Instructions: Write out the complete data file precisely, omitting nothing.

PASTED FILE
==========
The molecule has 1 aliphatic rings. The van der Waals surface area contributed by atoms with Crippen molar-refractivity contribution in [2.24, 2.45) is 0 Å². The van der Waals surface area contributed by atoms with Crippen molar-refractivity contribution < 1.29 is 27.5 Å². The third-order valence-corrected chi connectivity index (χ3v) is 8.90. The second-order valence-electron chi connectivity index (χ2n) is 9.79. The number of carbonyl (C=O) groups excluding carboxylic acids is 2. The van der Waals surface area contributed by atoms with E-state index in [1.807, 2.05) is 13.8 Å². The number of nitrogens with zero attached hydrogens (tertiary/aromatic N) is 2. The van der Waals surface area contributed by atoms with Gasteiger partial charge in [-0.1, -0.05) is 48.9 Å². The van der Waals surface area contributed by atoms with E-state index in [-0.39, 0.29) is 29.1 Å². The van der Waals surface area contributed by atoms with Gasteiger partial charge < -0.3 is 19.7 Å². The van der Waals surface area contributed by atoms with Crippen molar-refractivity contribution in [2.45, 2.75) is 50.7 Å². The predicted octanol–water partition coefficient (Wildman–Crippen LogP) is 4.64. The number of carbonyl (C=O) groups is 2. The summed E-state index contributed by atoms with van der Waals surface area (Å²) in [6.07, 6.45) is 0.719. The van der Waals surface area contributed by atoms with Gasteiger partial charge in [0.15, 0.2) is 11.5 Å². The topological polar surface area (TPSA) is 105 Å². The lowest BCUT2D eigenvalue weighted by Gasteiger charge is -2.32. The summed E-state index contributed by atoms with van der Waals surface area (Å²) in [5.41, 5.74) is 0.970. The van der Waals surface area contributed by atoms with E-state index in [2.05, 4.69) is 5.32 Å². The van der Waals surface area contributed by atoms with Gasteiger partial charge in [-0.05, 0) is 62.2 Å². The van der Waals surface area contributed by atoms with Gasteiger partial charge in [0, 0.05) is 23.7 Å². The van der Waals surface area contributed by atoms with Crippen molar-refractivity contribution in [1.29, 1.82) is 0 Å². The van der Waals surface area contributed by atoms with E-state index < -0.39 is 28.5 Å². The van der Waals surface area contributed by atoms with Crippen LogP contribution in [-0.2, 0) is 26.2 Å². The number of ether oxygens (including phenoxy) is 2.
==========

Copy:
The molecule has 1 aliphatic rings. The van der Waals surface area contributed by atoms with Crippen molar-refractivity contribution in [2.24, 2.45) is 0 Å². The van der Waals surface area contributed by atoms with Crippen molar-refractivity contribution < 1.29 is 27.5 Å². The third-order valence-corrected chi connectivity index (χ3v) is 8.90. The second-order valence-electron chi connectivity index (χ2n) is 9.79. The number of carbonyl (C=O) groups excluding carboxylic acids is 2. The van der Waals surface area contributed by atoms with E-state index in [1.807, 2.05) is 13.8 Å². The number of nitrogens with zero attached hydrogens (tertiary/aromatic N) is 2. The van der Waals surface area contributed by atoms with Gasteiger partial charge in [-0.1, -0.05) is 48.9 Å². The van der Waals surface area contributed by atoms with E-state index in [-0.39, 0.29) is 29.1 Å². The van der Waals surface area contributed by atoms with Gasteiger partial charge < -0.3 is 19.7 Å². The van der Waals surface area contributed by atoms with Crippen molar-refractivity contribution in [2.45, 2.75) is 50.7 Å². The predicted octanol–water partition coefficient (Wildman–Crippen LogP) is 4.64. The number of carbonyl (C=O) groups is 2. The summed E-state index contributed by atoms with van der Waals surface area (Å²) in [6.07, 6.45) is 0.719. The van der Waals surface area contributed by atoms with Gasteiger partial charge in [0.15, 0.2) is 11.5 Å². The topological polar surface area (TPSA) is 105 Å². The lowest BCUT2D eigenvalue weighted by Gasteiger charge is -2.32. The summed E-state index contributed by atoms with van der Waals surface area (Å²) in [5.41, 5.74) is 0.970. The van der Waals surface area contributed by atoms with E-state index in [2.05, 4.69) is 5.32 Å². The van der Waals surface area contributed by atoms with Gasteiger partial charge in [-0.05, 0) is 62.2 Å². The van der Waals surface area contributed by atoms with Gasteiger partial charge in [0, 0.05) is 23.7 Å². The van der Waals surface area contributed by atoms with Crippen molar-refractivity contribution in [1.29, 1.82) is 0 Å². The van der Waals surface area contributed by atoms with E-state index < -0.39 is 28.5 Å². The van der Waals surface area contributed by atoms with Crippen LogP contribution in [-0.2, 0) is 26.2 Å². The number of ether oxygens (including phenoxy) is 2.